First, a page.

Gordon Campbell | Parliament TV | Parliament Today | News Video | Crime | Employers | Housing | Immigration | Legal | Local Govt. | Maori | Welfare | Unions | Youth | Search

 


Applications for Peace Scholarships open on Human Rights Day

Applications for 2013 Peace Scholarships open on Human Rights Day

White Poppies for Peace

10 December 2012

Applications for White Poppy Peace Scholarships for research during the 2013 academic year opened today, Human Rights Day, on the sixty-fourth anniversary of the adoption of the Universal Declaration of Human Rights (UDHR).

The Peace Scholarships comprise at least two grants that are awarded each year to assist students at any tertiary education institution in Aotearoa New Zealand with research into the impacts of militarism, militarisation and warfare; alternatives to militarism, militarisation and warfare; or collective non-violent responses to state violence. Information about how to apply for and support the Peace Scholarships is included below.

The Peace Scholarships open on Human Rights Day each year to draw attention to the link between militarism and human rights. While the link between armed conflict and gross violations of human rights is obvious, the link between militarism and human rights is perhaps less well known.

The United Nations was established in 1945 to “save succeeding generations from the scourge of war”, to reaffirm faith in fundamental human rights and in the dignity and worth of the human person, and for member states to live together in peace with one another as good neighbours. [1] As one way to progress these worthy goals, the UDHR was adopted by the UN General Assembly on 10 December 1948 in recognition of the inherent dignity and of the equal and inalienable rights of all members of the human family as the foundation of freedom, justice and peace in the world. [2]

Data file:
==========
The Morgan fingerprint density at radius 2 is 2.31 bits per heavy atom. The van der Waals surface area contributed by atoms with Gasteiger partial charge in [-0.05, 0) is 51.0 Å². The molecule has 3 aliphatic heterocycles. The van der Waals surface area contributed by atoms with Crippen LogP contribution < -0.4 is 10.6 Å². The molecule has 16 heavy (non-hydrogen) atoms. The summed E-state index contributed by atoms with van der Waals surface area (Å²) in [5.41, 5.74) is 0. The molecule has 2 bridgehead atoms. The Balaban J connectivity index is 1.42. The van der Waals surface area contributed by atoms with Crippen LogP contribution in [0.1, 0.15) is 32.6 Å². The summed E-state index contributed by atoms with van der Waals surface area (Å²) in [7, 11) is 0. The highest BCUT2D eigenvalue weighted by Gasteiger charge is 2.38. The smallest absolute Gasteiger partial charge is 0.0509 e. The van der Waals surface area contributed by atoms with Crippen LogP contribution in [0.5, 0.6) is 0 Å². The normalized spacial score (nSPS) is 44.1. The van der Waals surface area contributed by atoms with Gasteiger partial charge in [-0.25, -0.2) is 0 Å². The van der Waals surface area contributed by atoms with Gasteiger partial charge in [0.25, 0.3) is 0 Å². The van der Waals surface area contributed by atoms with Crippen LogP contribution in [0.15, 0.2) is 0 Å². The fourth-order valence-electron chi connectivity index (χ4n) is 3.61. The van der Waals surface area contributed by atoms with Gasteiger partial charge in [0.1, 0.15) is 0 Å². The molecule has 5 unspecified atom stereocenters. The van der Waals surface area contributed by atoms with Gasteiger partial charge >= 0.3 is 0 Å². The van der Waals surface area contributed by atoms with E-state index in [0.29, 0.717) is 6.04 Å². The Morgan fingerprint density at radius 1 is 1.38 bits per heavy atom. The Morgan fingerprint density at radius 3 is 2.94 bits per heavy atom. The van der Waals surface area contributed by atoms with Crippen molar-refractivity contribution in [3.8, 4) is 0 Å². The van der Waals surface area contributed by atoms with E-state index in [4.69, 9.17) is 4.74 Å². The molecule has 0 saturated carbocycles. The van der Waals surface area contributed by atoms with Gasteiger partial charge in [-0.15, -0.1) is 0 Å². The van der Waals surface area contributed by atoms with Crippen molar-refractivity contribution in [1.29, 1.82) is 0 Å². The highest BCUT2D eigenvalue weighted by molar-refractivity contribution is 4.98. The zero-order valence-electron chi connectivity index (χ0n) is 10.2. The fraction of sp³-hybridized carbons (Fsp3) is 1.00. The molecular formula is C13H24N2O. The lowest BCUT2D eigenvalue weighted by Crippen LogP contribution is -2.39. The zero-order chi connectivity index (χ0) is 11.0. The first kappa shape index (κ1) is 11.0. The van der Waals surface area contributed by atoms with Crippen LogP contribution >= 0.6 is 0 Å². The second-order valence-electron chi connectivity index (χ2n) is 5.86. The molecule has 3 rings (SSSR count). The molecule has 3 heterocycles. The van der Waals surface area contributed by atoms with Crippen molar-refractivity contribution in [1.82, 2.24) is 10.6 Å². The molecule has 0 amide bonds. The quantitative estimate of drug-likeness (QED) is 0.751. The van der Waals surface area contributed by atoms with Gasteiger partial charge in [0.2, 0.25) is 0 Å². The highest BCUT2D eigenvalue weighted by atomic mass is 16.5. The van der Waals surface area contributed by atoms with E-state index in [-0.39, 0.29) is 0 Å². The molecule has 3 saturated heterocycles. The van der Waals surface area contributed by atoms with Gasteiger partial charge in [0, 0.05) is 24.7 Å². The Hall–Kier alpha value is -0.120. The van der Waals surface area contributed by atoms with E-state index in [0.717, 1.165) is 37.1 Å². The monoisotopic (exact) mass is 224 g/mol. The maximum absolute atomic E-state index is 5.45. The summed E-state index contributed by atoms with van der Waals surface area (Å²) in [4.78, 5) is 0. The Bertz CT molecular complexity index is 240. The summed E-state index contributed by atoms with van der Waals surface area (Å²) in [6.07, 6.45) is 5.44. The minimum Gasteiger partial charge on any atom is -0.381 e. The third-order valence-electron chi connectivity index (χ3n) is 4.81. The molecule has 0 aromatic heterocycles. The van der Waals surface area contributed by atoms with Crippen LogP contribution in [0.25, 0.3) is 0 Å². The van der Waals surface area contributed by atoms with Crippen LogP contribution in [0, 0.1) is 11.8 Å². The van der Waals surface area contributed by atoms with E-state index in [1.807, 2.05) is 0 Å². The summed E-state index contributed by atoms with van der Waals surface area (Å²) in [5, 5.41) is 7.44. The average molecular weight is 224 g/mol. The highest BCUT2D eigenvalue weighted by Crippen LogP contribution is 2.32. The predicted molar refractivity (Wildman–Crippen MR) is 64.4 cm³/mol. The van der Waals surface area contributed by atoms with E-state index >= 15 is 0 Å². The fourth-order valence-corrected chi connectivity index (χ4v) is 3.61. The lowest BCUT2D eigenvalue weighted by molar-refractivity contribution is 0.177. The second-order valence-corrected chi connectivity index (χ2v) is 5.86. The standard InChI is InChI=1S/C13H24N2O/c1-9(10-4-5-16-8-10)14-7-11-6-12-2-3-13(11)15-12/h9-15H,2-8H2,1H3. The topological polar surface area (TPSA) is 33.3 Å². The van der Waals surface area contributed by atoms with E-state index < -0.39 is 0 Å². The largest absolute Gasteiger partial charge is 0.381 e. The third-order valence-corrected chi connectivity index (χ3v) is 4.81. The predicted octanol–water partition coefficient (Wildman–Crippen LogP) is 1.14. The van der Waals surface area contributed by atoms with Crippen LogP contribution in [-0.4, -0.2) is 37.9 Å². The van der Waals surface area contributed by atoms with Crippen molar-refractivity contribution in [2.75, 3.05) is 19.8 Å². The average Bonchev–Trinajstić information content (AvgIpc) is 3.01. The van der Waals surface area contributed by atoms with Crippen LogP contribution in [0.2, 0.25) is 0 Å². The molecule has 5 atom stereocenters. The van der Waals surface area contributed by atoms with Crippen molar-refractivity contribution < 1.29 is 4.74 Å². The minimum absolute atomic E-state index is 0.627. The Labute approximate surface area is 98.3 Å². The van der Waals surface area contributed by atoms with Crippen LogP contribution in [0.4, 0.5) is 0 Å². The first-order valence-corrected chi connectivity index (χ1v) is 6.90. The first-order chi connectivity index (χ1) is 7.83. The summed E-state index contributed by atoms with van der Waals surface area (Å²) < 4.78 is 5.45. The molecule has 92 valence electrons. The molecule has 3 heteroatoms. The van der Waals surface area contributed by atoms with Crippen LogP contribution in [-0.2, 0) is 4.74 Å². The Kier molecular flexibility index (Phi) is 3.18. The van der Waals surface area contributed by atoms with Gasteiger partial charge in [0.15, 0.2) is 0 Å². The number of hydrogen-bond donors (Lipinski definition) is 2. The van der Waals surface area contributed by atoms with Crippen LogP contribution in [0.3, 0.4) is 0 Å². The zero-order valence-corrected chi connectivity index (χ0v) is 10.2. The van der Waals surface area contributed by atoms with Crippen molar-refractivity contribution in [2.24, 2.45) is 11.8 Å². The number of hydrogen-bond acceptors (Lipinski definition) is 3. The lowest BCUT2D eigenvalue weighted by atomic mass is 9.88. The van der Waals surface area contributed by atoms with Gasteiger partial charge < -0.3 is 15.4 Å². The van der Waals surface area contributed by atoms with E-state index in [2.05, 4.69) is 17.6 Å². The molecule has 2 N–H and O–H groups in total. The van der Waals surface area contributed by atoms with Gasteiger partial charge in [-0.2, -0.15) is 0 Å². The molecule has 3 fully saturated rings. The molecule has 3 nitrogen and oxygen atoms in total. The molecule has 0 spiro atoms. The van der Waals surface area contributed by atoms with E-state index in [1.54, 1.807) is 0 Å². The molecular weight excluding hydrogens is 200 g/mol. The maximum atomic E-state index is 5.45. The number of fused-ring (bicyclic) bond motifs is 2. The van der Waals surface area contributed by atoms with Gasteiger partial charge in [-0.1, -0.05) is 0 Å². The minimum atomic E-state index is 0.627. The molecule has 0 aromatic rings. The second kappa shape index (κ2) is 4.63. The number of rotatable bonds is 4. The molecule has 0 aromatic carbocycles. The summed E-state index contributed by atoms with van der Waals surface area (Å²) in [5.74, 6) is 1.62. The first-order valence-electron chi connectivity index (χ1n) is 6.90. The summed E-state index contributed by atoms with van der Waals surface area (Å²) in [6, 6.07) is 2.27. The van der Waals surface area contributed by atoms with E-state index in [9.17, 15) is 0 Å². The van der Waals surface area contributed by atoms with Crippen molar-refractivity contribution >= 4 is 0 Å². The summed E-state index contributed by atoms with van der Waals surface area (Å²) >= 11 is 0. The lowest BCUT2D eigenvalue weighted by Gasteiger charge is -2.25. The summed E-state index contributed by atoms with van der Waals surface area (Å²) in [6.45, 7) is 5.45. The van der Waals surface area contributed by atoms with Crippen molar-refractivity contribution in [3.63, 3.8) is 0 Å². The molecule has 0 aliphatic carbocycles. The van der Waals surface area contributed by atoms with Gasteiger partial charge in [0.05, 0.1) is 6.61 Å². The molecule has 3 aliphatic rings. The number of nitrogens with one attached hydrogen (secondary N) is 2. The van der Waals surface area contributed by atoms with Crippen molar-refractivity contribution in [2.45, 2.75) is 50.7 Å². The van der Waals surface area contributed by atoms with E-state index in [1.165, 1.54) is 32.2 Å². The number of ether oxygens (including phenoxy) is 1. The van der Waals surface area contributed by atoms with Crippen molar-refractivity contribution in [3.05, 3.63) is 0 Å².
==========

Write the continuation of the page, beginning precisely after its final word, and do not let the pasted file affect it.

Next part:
Yet sixty-seven years after the UN was established, the vision of the UN Charter and the UDHR has not yet been fully realised, in part because of the dominance of the ideology of militarism - "the policy of maintaining a military organisation in aggressive preparedness for war" [3] - which has a negative impact on the enjoyment of economic, civil, cultural, political and social rights around the world.